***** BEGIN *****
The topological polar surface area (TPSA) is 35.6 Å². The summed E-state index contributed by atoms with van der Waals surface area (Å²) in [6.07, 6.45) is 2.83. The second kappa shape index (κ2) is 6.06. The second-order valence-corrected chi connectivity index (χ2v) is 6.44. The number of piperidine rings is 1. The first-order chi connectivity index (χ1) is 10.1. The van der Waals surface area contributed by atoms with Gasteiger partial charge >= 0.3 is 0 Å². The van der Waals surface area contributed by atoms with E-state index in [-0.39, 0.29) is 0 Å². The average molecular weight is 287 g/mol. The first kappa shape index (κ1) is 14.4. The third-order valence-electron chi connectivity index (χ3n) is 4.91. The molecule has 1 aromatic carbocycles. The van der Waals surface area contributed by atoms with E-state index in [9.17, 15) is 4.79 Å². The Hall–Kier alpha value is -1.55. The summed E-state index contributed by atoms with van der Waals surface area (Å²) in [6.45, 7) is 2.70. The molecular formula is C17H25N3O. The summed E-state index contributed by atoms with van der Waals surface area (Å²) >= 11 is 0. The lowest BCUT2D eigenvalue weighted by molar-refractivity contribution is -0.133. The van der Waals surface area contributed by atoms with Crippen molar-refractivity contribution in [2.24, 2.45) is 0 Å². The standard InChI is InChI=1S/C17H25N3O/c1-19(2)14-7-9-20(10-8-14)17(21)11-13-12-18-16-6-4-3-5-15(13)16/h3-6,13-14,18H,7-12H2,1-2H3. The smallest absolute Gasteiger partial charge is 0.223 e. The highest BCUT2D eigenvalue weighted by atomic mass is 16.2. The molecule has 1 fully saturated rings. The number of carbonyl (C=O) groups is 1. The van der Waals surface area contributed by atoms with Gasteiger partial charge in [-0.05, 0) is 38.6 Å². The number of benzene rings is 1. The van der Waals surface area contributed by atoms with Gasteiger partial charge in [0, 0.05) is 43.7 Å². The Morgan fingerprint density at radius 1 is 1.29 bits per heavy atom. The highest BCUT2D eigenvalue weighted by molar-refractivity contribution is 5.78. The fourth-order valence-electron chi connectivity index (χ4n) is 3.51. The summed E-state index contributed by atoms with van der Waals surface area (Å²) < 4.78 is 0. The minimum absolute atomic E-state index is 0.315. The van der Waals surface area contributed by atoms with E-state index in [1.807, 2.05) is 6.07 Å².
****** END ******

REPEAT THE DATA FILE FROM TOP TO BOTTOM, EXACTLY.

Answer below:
The topological polar surface area (TPSA) is 35.6 Å². The summed E-state index contributed by atoms with van der Waals surface area (Å²) in [6.07, 6.45) is 2.83. The second kappa shape index (κ2) is 6.06. The second-order valence-corrected chi connectivity index (χ2v) is 6.44. The number of piperidine rings is 1. The first-order chi connectivity index (χ1) is 10.1. The van der Waals surface area contributed by atoms with Gasteiger partial charge >= 0.3 is 0 Å². The van der Waals surface area contributed by atoms with E-state index in [-0.39, 0.29) is 0 Å². The average molecular weight is 287 g/mol. The first kappa shape index (κ1) is 14.4. The third-order valence-electron chi connectivity index (χ3n) is 4.91. The molecule has 1 aromatic carbocycles. The van der Waals surface area contributed by atoms with E-state index in [9.17, 15) is 4.79 Å². The Hall–Kier alpha value is -1.55. The summed E-state index contributed by atoms with van der Waals surface area (Å²) in [6.45, 7) is 2.70. The molecular formula is C17H25N3O. The summed E-state index contributed by atoms with van der Waals surface area (Å²) >= 11 is 0. The lowest BCUT2D eigenvalue weighted by molar-refractivity contribution is -0.133. The van der Waals surface area contributed by atoms with Crippen molar-refractivity contribution in [2.24, 2.45) is 0 Å². The standard InChI is InChI=1S/C17H25N3O/c1-19(2)14-7-9-20(10-8-14)17(21)11-13-12-18-16-6-4-3-5-15(13)16/h3-6,13-14,18H,7-12H2,1-2H3. The smallest absolute Gasteiger partial charge is 0.223 e. The highest BCUT2D eigenvalue weighted by atomic mass is 16.2. The molecule has 1 fully saturated rings. The number of carbonyl (C=O) groups is 1. The van der Waals surface area contributed by atoms with Gasteiger partial charge in [-0.05, 0) is 38.6 Å². The number of benzene rings is 1. The van der Waals surface area contributed by atoms with Gasteiger partial charge in [0, 0.05) is 43.7 Å². The Morgan fingerprint density at radius 1 is 1.29 bits per heavy atom. The highest BCUT2D eigenvalue weighted by molar-refractivity contribution is 5.78. The fourth-order valence-electron chi connectivity index (χ4n) is 3.51. The summed E-state index contributed by atoms with van der Waals surface area (Å²) < 4.78 is 0. The minimum absolute atomic E-state index is 0.315. The van der Waals surface area contributed by atoms with E-state index in [1.807, 2.05) is 6.07 Å².